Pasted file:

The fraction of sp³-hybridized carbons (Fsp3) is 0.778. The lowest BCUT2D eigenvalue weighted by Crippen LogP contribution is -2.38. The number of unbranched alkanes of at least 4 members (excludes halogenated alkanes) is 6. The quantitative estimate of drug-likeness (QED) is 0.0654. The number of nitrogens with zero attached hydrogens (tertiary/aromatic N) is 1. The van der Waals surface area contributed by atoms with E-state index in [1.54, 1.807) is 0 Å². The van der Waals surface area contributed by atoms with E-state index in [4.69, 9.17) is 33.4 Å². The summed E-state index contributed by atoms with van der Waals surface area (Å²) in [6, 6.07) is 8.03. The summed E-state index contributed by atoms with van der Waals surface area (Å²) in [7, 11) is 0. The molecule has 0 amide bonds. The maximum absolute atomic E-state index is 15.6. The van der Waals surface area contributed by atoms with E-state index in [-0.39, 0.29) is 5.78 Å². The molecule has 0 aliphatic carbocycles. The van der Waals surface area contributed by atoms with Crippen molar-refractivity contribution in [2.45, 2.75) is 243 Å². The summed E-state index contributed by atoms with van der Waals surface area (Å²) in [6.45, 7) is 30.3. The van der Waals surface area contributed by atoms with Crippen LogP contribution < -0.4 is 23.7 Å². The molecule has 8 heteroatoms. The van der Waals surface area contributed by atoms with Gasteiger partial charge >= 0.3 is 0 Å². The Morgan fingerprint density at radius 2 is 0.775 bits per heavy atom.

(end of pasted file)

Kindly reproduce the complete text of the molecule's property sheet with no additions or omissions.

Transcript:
The fraction of sp³-hybridized carbons (Fsp3) is 0.778. The lowest BCUT2D eigenvalue weighted by Crippen LogP contribution is -2.38. The number of unbranched alkanes of at least 4 members (excludes halogenated alkanes) is 6. The quantitative estimate of drug-likeness (QED) is 0.0654. The number of nitrogens with zero attached hydrogens (tertiary/aromatic N) is 1. The van der Waals surface area contributed by atoms with E-state index in [1.54, 1.807) is 0 Å². The van der Waals surface area contributed by atoms with E-state index in [4.69, 9.17) is 33.4 Å². The summed E-state index contributed by atoms with van der Waals surface area (Å²) in [6, 6.07) is 8.03. The summed E-state index contributed by atoms with van der Waals surface area (Å²) in [7, 11) is 0. The molecule has 0 amide bonds. The maximum absolute atomic E-state index is 15.6. The van der Waals surface area contributed by atoms with E-state index in [-0.39, 0.29) is 5.78 Å². The molecule has 0 aliphatic carbocycles. The van der Waals surface area contributed by atoms with Crippen molar-refractivity contribution in [2.45, 2.75) is 243 Å². The summed E-state index contributed by atoms with van der Waals surface area (Å²) in [6.45, 7) is 30.3. The van der Waals surface area contributed by atoms with Crippen LogP contribution < -0.4 is 23.7 Å². The molecule has 8 heteroatoms. The van der Waals surface area contributed by atoms with Gasteiger partial charge >= 0.3 is 0 Å². The Morgan fingerprint density at radius 2 is 0.775 bits per heavy atom.